While in the last few centuries there have been particularly American Christians arguing against interracial/intercultural/international marriage (I believe the term is "kinism"), I do not know of this being a historical position of anyone in the church. But I may be ignorant of a long-standing doctrine in some group or from some person who holds to a similar idea.

Are there any doctrinal positions on interracial marriage in, say, the first 1000-1500 years of New Testament church history?

  • 1
    Would you accept an example of a marriage between a Goth and a Roman?
    – brianpck
    Commented Feb 15, 2017 at 16:44
  • @brianpck Sure, although I suspect that many kinists wouldn't consider that interracial and thus not a problem.
    – Birdie
    Commented Feb 15, 2017 at 23:08

2 Answers 2


Prohibitions by the Church of the sort you suggest would have appeared in the canons (or "rules") of the Church councils - either of local councils, convened by bishops in specific regions; or Ecumenical Councils, at which bishops from all five ancient Church Sees (Rome, Constantinople, Alexandria, Antioch, Jerusalem) attended.

The Church was more or less united for the first 1,000 years of its existence, with the exception of the Nestorian and Monophysite schisms in the 5th century.

During the first millennium, the so-called "Chalcedonian" Church on the other side of these schisms held seven Ecumenical councils, from 325 to 787. In addition, numerous local councils were held within the individual sees (e.g. Council of Carthage in 397). The canons of all seven Ecumenical Councils and a number of important local councils have been translated from Greek into English as part of the Nicene and Post-Nicene Church Fathers series.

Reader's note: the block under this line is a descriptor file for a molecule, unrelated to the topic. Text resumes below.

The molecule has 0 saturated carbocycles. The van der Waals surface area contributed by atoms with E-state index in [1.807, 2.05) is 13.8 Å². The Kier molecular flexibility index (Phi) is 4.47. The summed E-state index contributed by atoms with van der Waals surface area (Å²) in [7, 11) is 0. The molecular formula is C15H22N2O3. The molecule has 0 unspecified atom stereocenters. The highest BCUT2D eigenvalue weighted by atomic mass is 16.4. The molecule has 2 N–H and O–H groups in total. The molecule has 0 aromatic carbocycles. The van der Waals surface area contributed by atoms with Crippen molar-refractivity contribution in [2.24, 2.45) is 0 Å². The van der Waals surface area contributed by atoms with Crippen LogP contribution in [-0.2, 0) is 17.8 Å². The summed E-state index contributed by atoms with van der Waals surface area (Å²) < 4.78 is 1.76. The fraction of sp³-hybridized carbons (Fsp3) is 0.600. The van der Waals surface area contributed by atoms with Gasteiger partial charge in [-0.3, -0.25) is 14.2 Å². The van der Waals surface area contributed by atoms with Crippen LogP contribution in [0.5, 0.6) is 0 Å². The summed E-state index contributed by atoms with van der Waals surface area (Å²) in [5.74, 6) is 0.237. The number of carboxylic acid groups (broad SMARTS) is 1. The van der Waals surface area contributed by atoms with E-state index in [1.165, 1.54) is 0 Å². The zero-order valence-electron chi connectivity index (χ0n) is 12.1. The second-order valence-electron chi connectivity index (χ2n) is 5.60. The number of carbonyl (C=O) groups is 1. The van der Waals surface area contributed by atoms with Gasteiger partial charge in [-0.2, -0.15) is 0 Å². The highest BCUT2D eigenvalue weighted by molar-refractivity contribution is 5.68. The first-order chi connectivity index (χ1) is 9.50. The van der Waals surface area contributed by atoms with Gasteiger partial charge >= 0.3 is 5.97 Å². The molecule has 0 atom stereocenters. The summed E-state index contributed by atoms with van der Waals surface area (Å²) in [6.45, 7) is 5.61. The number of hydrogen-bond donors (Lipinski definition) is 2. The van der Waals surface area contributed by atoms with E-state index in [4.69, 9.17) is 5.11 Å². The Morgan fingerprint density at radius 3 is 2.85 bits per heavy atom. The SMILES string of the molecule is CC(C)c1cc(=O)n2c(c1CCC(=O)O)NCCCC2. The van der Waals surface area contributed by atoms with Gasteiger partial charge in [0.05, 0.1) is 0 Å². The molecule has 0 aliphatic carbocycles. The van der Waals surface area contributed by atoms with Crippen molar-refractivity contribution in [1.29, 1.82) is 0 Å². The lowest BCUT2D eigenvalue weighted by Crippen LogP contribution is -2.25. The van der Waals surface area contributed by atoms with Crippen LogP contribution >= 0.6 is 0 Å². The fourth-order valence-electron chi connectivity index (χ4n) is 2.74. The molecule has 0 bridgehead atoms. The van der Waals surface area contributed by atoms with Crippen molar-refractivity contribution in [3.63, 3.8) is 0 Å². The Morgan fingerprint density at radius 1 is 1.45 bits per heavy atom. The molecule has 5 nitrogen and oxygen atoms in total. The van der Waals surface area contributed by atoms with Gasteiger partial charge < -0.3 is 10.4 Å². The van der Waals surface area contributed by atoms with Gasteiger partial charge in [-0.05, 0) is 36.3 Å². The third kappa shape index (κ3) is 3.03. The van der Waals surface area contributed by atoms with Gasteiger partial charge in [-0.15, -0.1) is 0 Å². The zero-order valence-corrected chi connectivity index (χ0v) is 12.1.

There are almost 200 canons that came out of the Ecumenical Councils and an even greater number that arose from the various local councils. There are no canons from any of these councils that expressly forbid marriages between a man and a woman of different races or nationalities.

  • I will accept for now, but individual writers also existed who had statements not put into any church council. Your answer essentially ignores those and only goes for official church statements, which is understandable but not comprehensive. Thanks anyway.
    – Birdie
    Commented Dec 4, 2017 at 21:57
  • You asked specifically about prohibitions, not objections. Only Church councils would have put actual prohibitions into place.
    – guest37
    Commented Dec 4, 2017 at 22:08
  • You can prohibit something without having authority over the entirety of Christendom, whether in your local church or a non-authoritative prohibition in your writings. Plenty of authors over history have prohibited a variety of things without having a church council about it.
    – Birdie
    Commented Dec 5, 2017 at 11:52
  • Can you provide some examples?
    – guest37
    Commented Dec 5, 2017 at 15:03
  • For example, Chrysostom's 24th homily on Romans, he says "do not curiously deck your flesh with clothing, lest you ruin it." A prohibition on extravagant clothing.
    – Birdie
    Commented Dec 6, 2017 at 5:19

I know of no examples of any theologian, preacher, teacher, bishop, etc. during that said time that forbade what we now call interracial marriage. In fact the concept that we have of race would have been foreign to them.

  • Welcome to Christianity.SE. For a quick overview, please take the Site Tour. For more on what this site is all about, see: How we are different than other sites. And for some tips on writing good answers here, see: What makes a good supported answer? Meanwhile, I hope you'll browse some of the other questions and answers on this site. Commented Dec 2, 2017 at 17:00
  • "In fact the concept that we have of race would have been foreign to them" - Can you explain?
    – guest37
    Commented Dec 4, 2017 at 4:55

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